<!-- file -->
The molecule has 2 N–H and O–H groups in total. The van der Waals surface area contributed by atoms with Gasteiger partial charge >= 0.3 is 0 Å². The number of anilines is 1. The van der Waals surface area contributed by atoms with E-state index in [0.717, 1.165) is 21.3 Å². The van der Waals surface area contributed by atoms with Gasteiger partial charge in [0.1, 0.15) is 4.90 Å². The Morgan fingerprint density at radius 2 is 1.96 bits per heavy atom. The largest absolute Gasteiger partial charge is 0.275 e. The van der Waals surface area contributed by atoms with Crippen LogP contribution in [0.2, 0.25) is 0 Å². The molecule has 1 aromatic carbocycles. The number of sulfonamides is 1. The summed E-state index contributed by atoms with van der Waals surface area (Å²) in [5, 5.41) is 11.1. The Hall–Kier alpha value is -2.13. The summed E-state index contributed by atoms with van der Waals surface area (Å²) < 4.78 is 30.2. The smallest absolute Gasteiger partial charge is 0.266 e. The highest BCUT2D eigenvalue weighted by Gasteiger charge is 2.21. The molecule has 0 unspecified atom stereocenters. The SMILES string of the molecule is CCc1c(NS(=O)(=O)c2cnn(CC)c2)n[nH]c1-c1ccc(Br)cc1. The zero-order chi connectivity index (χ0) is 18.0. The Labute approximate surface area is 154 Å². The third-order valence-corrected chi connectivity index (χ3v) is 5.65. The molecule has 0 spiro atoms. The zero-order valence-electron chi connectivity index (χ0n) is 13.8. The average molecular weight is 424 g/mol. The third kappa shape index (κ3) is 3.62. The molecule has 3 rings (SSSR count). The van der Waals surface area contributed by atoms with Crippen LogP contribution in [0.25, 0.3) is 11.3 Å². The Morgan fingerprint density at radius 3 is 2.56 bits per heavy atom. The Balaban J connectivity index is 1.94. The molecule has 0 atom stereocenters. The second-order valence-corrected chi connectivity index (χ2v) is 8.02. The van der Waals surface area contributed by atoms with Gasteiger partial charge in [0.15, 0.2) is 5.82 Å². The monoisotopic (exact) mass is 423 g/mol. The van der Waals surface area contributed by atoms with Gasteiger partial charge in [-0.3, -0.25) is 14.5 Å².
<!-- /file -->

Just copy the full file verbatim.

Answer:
The molecule has 2 N–H and O–H groups in total. The van der Waals surface area contributed by atoms with Gasteiger partial charge >= 0.3 is 0 Å². The number of anilines is 1. The van der Waals surface area contributed by atoms with E-state index in [0.717, 1.165) is 21.3 Å². The van der Waals surface area contributed by atoms with Gasteiger partial charge in [0.1, 0.15) is 4.90 Å². The Morgan fingerprint density at radius 2 is 1.96 bits per heavy atom. The largest absolute Gasteiger partial charge is 0.275 e. The van der Waals surface area contributed by atoms with Crippen LogP contribution in [0.2, 0.25) is 0 Å². The molecule has 1 aromatic carbocycles. The number of sulfonamides is 1. The summed E-state index contributed by atoms with van der Waals surface area (Å²) in [5, 5.41) is 11.1. The Hall–Kier alpha value is -2.13. The summed E-state index contributed by atoms with van der Waals surface area (Å²) < 4.78 is 30.2. The smallest absolute Gasteiger partial charge is 0.266 e. The highest BCUT2D eigenvalue weighted by Gasteiger charge is 2.21. The molecule has 0 unspecified atom stereocenters. The SMILES string of the molecule is CCc1c(NS(=O)(=O)c2cnn(CC)c2)n[nH]c1-c1ccc(Br)cc1. The zero-order chi connectivity index (χ0) is 18.0. The Labute approximate surface area is 154 Å². The third-order valence-corrected chi connectivity index (χ3v) is 5.65. The molecule has 0 spiro atoms. The zero-order valence-electron chi connectivity index (χ0n) is 13.8. The average molecular weight is 424 g/mol. The third kappa shape index (κ3) is 3.62. The molecule has 3 rings (SSSR count). The van der Waals surface area contributed by atoms with Crippen LogP contribution in [0.25, 0.3) is 11.3 Å². The Morgan fingerprint density at radius 3 is 2.56 bits per heavy atom. The Balaban J connectivity index is 1.94. The molecule has 0 atom stereocenters. The second-order valence-corrected chi connectivity index (χ2v) is 8.02. The van der Waals surface area contributed by atoms with Gasteiger partial charge in [0.15, 0.2) is 5.82 Å². The monoisotopic (exact) mass is 423 g/mol. The van der Waals surface area contributed by atoms with Gasteiger partial charge in [-0.3, -0.25) is 14.5 Å².